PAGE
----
I'm not positive I know the best way to start this, or finish it either, I guess. I was diagnosed when I was 30, some 12 years ago. The left side of my face started to twitch, very rhythmic, like the muscles were listening to music that only they could hear. Because I thought it was just stress, I didn't due much about it for about 2 months. I finally went to my physician. While in the exam room, he got real close to my face and just watched the rhythm. Then he said he'd be right back and left the room. He came back about 20minutes later, looked at me, said, and I quote, "This is neurological, it is way above me." Before I left, he had made me an appointment with a neurologist, and scheduled an MRI. Now I have played Hockey most of my life, as a kid, through High School, and into college. It is the thing I loved to do more then anything. In college, since I was friends with some of the guys who ran the local rink, they would let me on the Ice late at night to skate while they cleaned. I would skate for hours, I didn't need nets, I didn't need other people, I needed myself and 2 pucks. There were numerous nights that I skated so long, that I would leave the rink, go to food service in the dorms for breakfast, than go to class. As an adult, my love of playing hockey didn't change, so I guess it would make sense that between my Dr. appointment and the scheduled MRI, and before my first neurologist appointment, I would lose a lot of the movement in my left leg while I was playing an In-line hockey game. Strangest thing, right while I was skating down the rink, boom just like that, it stopped fully reacting. A few days later, I had my MRI. Which by the way, I'm not normally claustrophobic, but your first MRI can change that. Even now after the 12 or so I've had, I get nervous, thank god for counting backwards from 2000, and Hail Mary's. By the time I went to the Neuro, he already had the results of the MRI. Now, my Dad was diagnosed with MS in around 1984, so before I got to the Dr. I was 95% positive it was MS. So while my wife and I sat there, listening to him tell us they may want to do a couple more tests before they can confirm anything, I was very clear that I wanted him to tell us what he thought it was. I am sure that he has had to tell many people they have MS, and I am also sure it is not something he enjoys. He has seen many people's reaction to the news, and I guess that the majority of them don't take it very well. My wife and I are not the majority of people. Once he told us, the first thing I said was, "Ok, is there a medication I need to take or something?" he said that wasn't the reaction he had expected. My response to that was, I thought pretty simple, "There's no cure, right?", he said no. " then tell me what to do, because I need to get back to work." I wasn't mean, I wasn't in denial, I knew what it was, I expected it, and I really did need to get back to work. All of that being said, the Dr. was momentarily speechless. A month later I was promoted, and my wife, our 2 yr old daughter and I, moved back to Iowa, closer to her family. That was 12 yrs ago. We now have 2 children, have been in our house for 11 years, have some good friends from our church, and our kids school, and lead an uneventful, boring, comfortable life. And up until about 4 months ago, most of those people didn't know I had MS. Some did, but most didn't, as a matter of fact most people we new, didn't know. There is no reason they didn't, or I didn't tell them, it just doesn't come up, and I don't make a point of bringing it up. Not because I don't want to talk about it, I have no problem talking about it, but because I don't make a point of talking about it. Most times when someone finds out, it comes up in normal conversation, then they go, "wait, what did you say?". MS is a part of my life, in my mind it is no different then wearing glasses. I wear contacts, never glasses, but when I do wear them and someone sees them on me for the first time, they say "I didn't know you wear glasses." Everyone knows about glasses, everyone knows why you wear them and how they help. People don't know about MS, they don't know what it does to the body, they don't know why it does it, how it does it, how you get it, or how you treat it, it's foreign to them. So because of that, they don't know how to react. I think the people I am friends with are torn, they feel bad that they didn't know, they feel that I must not like to talk about it, that it bothers me. They want to know about it, about how it effects me, but there not sure they should ask. They don't want to make me feel worse, by asking me to talk about it. They don't want to seem insensitive by not asking about it. They are uncomfortable. And that's probably my fault. The truth is, I'm happy to talk about it, I have no problem's with it. I try to assure them of that, but I still think some of them just think I'm, "putting up a tough front". Not true, you wanna talk about it, no problem, come over, bring a couple of bottles of wine, maybe some cigars, will sit out back and I'll tell you everything I know. Then we'll talk about how bad the Cubs are, how screwed up our government is, why paper is better then plastic at the grocery store, you know, only the really important things. To me, that's what MS is, part of the conversation, not the focus. Will I end up in a wheelchair? I don't know. I use a cane anytime I'm outside of the house now. Will I get to walk my daughter down the aisle when she gets married? I hope so, for her sake, but I don't know. That's the thing, the future is filled with uncertainty, I can't predict it, I can't see it, I can only hope to accept it. And it's that acceptance that let's me enjoy my life. I have no regrets in my life, how could I? I ask my self, "Am I truly happy with where I am in my life?" That answer is, "Yes". I have wonderful, loving wife of 18yrs, better then I deserve. I have 2 wonderful children. I have a sister whom I love dearly, I have a brother whom I also love dearly. I gained 5 more brothers and 2 sisters when I got married, and I consider them as much my brothers and sisters as my own, and I love them just as much. I am surrounded by family who love me, despite my opinions. Every decision I've made in my life, big or small, has brought me to this moment, how could I have any regrets? MS is part of my life, and it's a part of all of their lives, because it's a part of my life. I have been truly blessed in my life.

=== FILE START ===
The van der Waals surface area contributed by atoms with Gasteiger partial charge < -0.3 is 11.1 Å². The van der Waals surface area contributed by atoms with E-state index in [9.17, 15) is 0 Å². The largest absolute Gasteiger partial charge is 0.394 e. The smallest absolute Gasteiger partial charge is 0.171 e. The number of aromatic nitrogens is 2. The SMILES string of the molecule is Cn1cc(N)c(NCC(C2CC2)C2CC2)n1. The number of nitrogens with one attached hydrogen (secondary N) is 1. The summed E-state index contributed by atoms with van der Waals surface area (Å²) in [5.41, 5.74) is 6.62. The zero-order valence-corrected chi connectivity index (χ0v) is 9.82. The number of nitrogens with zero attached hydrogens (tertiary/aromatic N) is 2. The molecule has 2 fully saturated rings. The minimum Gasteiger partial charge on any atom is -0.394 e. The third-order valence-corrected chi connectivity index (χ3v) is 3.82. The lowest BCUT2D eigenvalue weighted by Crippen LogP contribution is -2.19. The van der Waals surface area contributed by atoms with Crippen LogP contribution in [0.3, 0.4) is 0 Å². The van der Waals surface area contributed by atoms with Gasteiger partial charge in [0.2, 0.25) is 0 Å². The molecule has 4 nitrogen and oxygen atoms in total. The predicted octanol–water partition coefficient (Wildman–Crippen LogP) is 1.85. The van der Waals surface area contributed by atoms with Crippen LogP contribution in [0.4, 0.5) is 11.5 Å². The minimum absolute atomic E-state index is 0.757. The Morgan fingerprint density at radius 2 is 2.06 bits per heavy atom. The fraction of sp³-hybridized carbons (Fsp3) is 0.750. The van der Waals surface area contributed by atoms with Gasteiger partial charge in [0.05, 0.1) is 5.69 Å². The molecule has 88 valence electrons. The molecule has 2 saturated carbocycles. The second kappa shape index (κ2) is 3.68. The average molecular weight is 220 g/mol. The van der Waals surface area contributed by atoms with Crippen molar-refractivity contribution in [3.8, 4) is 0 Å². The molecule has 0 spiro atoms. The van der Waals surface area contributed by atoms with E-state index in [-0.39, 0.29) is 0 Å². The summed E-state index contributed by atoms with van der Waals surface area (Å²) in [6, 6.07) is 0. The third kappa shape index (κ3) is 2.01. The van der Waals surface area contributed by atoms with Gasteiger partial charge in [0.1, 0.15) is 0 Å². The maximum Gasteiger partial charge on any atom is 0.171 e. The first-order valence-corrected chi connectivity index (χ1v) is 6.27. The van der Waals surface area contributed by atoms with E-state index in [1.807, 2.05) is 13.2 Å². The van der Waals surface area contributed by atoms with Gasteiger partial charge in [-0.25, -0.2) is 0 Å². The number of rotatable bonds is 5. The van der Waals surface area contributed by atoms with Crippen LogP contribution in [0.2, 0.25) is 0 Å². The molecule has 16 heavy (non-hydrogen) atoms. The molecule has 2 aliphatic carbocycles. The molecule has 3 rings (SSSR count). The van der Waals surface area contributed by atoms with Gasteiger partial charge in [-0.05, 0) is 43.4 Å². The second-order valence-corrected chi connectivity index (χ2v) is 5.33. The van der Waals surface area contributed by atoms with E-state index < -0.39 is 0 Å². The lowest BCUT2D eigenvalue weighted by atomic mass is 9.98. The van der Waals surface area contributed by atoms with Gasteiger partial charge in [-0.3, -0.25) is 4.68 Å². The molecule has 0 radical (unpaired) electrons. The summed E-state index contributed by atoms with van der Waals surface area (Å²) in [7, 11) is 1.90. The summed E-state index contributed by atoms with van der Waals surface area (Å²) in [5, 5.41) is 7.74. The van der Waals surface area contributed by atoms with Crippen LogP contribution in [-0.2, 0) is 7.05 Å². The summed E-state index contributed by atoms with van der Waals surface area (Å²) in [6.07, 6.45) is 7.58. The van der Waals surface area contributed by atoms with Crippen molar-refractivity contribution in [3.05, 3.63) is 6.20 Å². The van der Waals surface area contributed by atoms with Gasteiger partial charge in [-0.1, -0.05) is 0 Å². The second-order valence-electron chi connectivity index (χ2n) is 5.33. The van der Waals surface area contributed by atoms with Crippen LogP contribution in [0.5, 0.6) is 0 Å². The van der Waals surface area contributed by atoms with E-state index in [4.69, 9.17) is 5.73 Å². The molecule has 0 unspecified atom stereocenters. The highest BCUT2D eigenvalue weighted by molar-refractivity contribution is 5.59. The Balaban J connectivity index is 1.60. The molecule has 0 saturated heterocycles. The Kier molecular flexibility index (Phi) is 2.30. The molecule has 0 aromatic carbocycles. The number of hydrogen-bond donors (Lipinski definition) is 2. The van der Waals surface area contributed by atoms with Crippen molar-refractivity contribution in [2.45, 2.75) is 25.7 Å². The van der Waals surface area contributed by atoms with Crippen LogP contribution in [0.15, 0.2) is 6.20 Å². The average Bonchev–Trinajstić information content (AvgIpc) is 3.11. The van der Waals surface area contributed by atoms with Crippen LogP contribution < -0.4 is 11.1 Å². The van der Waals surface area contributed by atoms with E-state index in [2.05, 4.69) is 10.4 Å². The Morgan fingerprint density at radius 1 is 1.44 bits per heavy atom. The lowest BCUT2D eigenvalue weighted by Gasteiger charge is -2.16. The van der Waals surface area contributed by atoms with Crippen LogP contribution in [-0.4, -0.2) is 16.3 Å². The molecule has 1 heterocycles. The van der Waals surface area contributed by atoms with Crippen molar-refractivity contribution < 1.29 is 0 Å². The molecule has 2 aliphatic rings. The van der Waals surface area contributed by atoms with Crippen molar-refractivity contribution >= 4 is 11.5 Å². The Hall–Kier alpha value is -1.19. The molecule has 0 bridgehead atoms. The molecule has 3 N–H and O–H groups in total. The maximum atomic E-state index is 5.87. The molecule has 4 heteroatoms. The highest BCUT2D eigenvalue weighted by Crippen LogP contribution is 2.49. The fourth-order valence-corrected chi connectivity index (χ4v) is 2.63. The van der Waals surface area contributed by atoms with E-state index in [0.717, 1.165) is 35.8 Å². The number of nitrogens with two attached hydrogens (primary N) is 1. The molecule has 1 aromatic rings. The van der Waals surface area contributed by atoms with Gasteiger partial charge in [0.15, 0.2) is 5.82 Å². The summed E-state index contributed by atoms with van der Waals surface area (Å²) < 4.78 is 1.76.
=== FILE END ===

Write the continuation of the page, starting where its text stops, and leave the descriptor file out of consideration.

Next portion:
Type of MS Primary-Progressive MS (PPMS)
First experienced symptoms2002
First Diagnosed 2002
Symptoms Walking (Gait), Balance, & Coordination Problems, Spasticity
Treatments Tysabri, Vitamin D


Living Well with MS Healthy living
Getting Involved Walk MS, Do It Yourself Fundraising
Research Research news
Hobbies and other interestsBaseball, College Football, Fishing, Family